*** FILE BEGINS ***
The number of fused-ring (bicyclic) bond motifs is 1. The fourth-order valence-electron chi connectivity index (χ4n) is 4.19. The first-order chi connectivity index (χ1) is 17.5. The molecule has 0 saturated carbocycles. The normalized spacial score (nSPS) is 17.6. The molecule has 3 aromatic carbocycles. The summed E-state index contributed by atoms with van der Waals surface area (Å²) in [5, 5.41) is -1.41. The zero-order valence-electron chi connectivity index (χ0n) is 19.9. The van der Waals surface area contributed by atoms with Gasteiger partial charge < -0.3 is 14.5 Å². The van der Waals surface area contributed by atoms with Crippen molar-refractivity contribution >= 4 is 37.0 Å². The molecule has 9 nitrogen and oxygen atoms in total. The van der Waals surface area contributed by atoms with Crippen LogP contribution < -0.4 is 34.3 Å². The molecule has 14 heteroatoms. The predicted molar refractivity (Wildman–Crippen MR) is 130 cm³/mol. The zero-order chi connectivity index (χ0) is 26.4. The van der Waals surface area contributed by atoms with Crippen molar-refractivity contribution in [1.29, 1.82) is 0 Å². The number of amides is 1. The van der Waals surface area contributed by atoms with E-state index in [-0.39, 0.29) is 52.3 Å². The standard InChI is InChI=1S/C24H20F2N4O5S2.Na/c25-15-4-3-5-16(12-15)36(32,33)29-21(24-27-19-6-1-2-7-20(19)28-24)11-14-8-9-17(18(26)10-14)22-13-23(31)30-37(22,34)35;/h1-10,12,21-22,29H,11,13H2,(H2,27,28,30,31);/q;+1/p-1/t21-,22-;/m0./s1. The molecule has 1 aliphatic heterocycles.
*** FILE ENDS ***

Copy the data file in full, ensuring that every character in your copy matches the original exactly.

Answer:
The number of fused-ring (bicyclic) bond motifs is 1. The fourth-order valence-electron chi connectivity index (χ4n) is 4.19. The first-order chi connectivity index (χ1) is 17.5. The molecule has 0 saturated carbocycles. The normalized spacial score (nSPS) is 17.6. The molecule has 3 aromatic carbocycles. The summed E-state index contributed by atoms with van der Waals surface area (Å²) in [5, 5.41) is -1.41. The zero-order valence-electron chi connectivity index (χ0n) is 19.9. The van der Waals surface area contributed by atoms with Gasteiger partial charge < -0.3 is 14.5 Å². The van der Waals surface area contributed by atoms with Crippen molar-refractivity contribution >= 4 is 37.0 Å². The molecule has 9 nitrogen and oxygen atoms in total. The van der Waals surface area contributed by atoms with Crippen LogP contribution < -0.4 is 34.3 Å². The molecule has 14 heteroatoms. The predicted molar refractivity (Wildman–Crippen MR) is 130 cm³/mol. The zero-order chi connectivity index (χ0) is 26.4. The van der Waals surface area contributed by atoms with Crippen molar-refractivity contribution in [1.29, 1.82) is 0 Å². The number of amides is 1. The van der Waals surface area contributed by atoms with E-state index in [-0.39, 0.29) is 52.3 Å². The standard InChI is InChI=1S/C24H20F2N4O5S2.Na/c25-15-4-3-5-16(12-15)36(32,33)29-21(24-27-19-6-1-2-7-20(19)28-24)11-14-8-9-17(18(26)10-14)22-13-23(31)30-37(22,34)35;/h1-10,12,21-22,29H,11,13H2,(H2,27,28,30,31);/q;+1/p-1/t21-,22-;/m0./s1. The molecule has 1 aliphatic heterocycles.